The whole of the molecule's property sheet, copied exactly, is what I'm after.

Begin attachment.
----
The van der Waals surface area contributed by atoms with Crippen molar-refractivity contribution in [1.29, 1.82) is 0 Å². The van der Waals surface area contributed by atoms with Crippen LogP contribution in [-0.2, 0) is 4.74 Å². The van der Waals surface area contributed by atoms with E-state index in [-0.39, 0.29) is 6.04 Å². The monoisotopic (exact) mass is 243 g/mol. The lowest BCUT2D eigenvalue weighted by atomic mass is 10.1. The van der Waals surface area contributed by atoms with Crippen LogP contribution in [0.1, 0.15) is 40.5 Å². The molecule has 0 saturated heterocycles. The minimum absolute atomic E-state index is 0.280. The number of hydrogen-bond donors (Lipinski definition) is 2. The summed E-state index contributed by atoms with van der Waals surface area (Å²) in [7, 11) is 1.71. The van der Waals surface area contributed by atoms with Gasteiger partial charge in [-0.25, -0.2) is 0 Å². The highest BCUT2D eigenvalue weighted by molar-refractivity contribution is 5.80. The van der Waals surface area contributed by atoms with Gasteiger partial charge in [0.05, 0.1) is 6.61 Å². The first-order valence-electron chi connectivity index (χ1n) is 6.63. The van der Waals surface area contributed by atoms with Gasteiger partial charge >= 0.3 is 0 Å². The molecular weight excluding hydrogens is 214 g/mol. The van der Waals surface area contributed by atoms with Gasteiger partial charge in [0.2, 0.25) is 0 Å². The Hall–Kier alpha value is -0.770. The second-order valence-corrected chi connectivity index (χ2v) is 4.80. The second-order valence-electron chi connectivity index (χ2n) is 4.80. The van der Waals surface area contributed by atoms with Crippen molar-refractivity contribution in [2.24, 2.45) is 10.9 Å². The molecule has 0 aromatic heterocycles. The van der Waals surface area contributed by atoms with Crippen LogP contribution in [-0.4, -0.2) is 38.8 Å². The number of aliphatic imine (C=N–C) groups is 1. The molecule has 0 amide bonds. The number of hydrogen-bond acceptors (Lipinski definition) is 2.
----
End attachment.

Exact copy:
The van der Waals surface area contributed by atoms with Crippen molar-refractivity contribution in [1.29, 1.82) is 0 Å². The van der Waals surface area contributed by atoms with Crippen LogP contribution in [-0.2, 0) is 4.74 Å². The van der Waals surface area contributed by atoms with E-state index in [-0.39, 0.29) is 6.04 Å². The monoisotopic (exact) mass is 243 g/mol. The lowest BCUT2D eigenvalue weighted by atomic mass is 10.1. The van der Waals surface area contributed by atoms with Crippen LogP contribution in [0.1, 0.15) is 40.5 Å². The molecule has 0 saturated heterocycles. The minimum absolute atomic E-state index is 0.280. The number of hydrogen-bond donors (Lipinski definition) is 2. The summed E-state index contributed by atoms with van der Waals surface area (Å²) in [7, 11) is 1.71. The van der Waals surface area contributed by atoms with Gasteiger partial charge in [-0.25, -0.2) is 0 Å². The highest BCUT2D eigenvalue weighted by molar-refractivity contribution is 5.80. The van der Waals surface area contributed by atoms with Gasteiger partial charge in [0.05, 0.1) is 6.61 Å². The first-order valence-electron chi connectivity index (χ1n) is 6.63. The van der Waals surface area contributed by atoms with Gasteiger partial charge >= 0.3 is 0 Å². The molecular weight excluding hydrogens is 214 g/mol. The van der Waals surface area contributed by atoms with Gasteiger partial charge in [0.2, 0.25) is 0 Å². The Hall–Kier alpha value is -0.770. The second-order valence-corrected chi connectivity index (χ2v) is 4.80. The second-order valence-electron chi connectivity index (χ2n) is 4.80. The van der Waals surface area contributed by atoms with Crippen molar-refractivity contribution in [2.24, 2.45) is 10.9 Å². The molecule has 0 aromatic heterocycles. The van der Waals surface area contributed by atoms with Crippen LogP contribution in [-0.4, -0.2) is 38.8 Å². The number of aliphatic imine (C=N–C) groups is 1. The molecule has 0 amide bonds. The number of hydrogen-bond acceptors (Lipinski definition) is 2.